When thinking of idyllic beaches in Southeast Asia the first destination which pops to mind is usually Thailand. However there are many other treasures on the Asian coastline such as the unspoiled swathes of sand lining the Malaysian shores. With islands north, west and east there is a surplus of different spots to choose from, each with its own personality and unique features.

When to go

Cascading rain and monsoon environs don’t make for the perfect beach weather therefore it is imperative you visit at the right time of year, otherwise you will find yourself rather soggy or in dangerously choppy waters. The best weather is from April to September where temperatures range from 20c to 30c and the humidity isn’t too stifling.

Make sure to plan as much in advance to prevent being disappointed. Book all the activities, places to stay and transport in advance where ever possible. Also consider some protection while you travel the world, stop any small problems becoming mountains with travel insurance.

malaysia kuala lumpur

Rains to avoid

From November to February on the east the coast as well as part of the mainland.

From September to December on the west coast.

 

Beaches that won’t disappoint

Langkwai (northwest)

malaysia sea gypsies

Abundant with velvet sand beaches and secluded turquoise waters, the shores of Langkwai are coveted by every keen traveller. The only downside to this area is that many of the coves are privately owned therefore if you wish to walk the sugary sands you have to stay at the particular hotels, which can be pricey. But if you have the cash to splash try the arching Datai Bay and one of the luxury resorts, either Datai Langkwai or The Andaman. If you are going to stay at the best then you should also protect yourself and belongings with the best travel insurance as well, don’t be caught out.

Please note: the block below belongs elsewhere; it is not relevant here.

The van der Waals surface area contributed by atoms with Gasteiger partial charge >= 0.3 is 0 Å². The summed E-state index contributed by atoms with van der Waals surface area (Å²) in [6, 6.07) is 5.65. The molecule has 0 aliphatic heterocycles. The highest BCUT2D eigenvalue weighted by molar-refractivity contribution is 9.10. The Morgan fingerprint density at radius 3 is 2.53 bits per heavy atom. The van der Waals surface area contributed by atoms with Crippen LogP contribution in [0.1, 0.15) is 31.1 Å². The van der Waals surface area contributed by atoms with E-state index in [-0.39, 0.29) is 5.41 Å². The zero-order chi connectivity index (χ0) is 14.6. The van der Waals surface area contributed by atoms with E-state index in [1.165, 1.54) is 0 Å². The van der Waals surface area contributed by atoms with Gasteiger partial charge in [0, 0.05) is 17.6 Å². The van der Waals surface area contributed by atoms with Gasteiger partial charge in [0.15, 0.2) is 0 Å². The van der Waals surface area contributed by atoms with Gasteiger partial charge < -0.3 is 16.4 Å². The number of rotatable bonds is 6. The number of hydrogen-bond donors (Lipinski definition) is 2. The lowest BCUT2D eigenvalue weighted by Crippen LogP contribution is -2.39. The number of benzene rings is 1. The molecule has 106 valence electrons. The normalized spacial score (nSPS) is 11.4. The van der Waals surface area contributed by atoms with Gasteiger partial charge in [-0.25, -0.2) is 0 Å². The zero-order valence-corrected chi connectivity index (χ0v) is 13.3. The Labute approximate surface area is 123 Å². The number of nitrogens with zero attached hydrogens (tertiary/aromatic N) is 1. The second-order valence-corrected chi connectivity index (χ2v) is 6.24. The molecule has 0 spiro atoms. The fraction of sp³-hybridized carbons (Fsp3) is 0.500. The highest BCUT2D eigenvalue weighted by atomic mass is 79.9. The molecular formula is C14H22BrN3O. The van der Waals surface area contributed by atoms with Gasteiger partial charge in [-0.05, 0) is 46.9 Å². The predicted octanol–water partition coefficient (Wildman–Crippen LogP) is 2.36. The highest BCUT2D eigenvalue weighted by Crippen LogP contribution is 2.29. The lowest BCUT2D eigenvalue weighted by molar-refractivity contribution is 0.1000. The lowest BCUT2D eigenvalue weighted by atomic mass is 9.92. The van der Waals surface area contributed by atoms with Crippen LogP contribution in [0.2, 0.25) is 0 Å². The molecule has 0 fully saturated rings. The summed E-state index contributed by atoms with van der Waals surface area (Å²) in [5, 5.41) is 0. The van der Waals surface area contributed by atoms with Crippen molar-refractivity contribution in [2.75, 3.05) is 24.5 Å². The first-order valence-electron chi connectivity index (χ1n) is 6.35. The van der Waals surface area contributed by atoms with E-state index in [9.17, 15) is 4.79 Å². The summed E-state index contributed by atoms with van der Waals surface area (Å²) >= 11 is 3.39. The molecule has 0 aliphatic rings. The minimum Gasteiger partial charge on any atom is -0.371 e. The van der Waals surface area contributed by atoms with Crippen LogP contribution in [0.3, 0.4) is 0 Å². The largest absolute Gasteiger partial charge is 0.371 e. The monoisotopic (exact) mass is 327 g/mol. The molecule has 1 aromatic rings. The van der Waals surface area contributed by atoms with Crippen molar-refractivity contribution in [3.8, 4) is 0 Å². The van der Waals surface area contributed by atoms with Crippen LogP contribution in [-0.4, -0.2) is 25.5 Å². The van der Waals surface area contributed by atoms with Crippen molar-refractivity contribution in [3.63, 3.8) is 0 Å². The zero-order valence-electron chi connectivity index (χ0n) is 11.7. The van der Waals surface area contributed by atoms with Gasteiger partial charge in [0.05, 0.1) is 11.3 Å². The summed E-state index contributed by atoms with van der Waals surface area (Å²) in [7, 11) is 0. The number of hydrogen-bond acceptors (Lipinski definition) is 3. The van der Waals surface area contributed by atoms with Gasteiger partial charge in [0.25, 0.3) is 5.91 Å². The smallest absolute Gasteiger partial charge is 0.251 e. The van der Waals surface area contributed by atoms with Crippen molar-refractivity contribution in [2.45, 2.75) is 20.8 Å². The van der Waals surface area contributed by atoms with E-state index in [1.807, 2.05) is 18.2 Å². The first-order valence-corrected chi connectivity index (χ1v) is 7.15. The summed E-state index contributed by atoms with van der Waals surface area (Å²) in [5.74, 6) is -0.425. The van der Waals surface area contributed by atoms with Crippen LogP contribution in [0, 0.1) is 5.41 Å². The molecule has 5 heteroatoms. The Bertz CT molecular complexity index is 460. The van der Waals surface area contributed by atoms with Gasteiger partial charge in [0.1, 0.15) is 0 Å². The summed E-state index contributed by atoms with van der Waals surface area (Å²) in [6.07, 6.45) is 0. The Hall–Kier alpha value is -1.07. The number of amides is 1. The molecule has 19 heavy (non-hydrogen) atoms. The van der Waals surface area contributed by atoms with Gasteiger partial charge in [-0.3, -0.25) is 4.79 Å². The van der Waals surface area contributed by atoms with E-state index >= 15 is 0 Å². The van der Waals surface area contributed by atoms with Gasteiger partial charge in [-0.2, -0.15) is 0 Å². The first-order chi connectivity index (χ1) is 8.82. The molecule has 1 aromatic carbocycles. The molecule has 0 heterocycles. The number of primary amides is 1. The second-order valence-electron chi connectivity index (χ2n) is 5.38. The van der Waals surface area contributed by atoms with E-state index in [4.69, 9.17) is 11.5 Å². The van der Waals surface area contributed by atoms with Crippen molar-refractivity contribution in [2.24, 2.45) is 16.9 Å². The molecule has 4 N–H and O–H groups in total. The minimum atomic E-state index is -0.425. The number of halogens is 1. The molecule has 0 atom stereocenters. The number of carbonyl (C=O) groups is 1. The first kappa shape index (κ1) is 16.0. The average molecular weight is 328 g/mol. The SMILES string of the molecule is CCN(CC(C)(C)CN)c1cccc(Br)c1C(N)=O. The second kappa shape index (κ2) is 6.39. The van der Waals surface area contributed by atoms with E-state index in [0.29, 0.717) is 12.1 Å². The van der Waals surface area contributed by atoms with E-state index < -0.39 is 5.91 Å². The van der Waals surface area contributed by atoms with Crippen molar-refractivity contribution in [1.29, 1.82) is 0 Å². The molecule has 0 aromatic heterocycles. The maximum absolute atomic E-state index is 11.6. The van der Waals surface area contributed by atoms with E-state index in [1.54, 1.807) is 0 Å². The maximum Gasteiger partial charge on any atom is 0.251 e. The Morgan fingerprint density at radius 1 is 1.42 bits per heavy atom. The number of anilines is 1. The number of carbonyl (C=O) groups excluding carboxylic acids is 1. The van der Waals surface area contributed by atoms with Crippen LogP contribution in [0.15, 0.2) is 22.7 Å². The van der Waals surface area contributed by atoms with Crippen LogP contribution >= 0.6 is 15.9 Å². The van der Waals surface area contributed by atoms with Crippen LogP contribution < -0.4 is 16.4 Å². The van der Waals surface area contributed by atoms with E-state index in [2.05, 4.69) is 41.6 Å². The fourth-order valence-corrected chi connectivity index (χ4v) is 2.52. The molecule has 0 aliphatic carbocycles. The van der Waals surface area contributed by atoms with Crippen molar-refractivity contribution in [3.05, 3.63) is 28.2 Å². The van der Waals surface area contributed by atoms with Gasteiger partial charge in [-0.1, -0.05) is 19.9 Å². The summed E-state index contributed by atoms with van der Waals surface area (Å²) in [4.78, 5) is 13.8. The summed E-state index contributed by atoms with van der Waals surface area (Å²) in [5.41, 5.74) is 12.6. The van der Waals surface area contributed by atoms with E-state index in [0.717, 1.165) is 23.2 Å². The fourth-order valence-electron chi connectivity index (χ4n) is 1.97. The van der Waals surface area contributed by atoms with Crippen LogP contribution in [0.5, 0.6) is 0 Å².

Most of the tourist destinations are located along the south coast close the to the capital Kuah. For an injection of action and excitement head to the lively Pantai Cenang where the sea gazing bars and local restaurants begin to simmer as the sun sets. Adjacent you will find the placid and more family frequented Pantai Tengah. If it is quiet stenches of satin soft shingle you’re after visit Tanjung Rhu for its fragrant mangroves, limestone caves and steep cliffs.

 

Tioman (southeast)

This island suits nature enthusiasts, golfers and underwater fanatics; the miles of tropical jungle, rolling hills and offshore reefs still remain beautifully intact though the area has undergone much development. Here you can roam, side by side, with the cheeky monkeys that populate the beaches. The island is made up of tiny curving bays set against the lush jungles and is home to some of the most incredible aquatic activity.

 

Redang (northeast)

This archipelago is mostly uninhabited, apart from luxurious resorts situated at the waters edge. You couldn’t ask anything more from a beach get-a-away but some may not appreciate the previously untouched islands, which now scattered with affluent hotels. However what makes this a unique place is the frenzy of underwater life sweeping through the Marine Park. This of course is a magnet for scuba and snorkeling fans who are drawn to its magical, iridescent reefs.

 

Sarawak, Similajau National Park (Borneo island, east)

Though a little arduous to travel to it is worth the time and bumpy boat rides to visit this extraordinary park. Consisting of 30km of shimmering sand outlined by rising cliffs and clamorous jungle life, this national park offers adventure, vistas and unparalleled delights. You will uncover fine sand beaches, forest streams, waterfalls, 185 species of bird and countless turtles, gibbons, boars and crocodiles. The park is peppered with chalets, hostels and camping sites perfect for adventurous or budget travellers.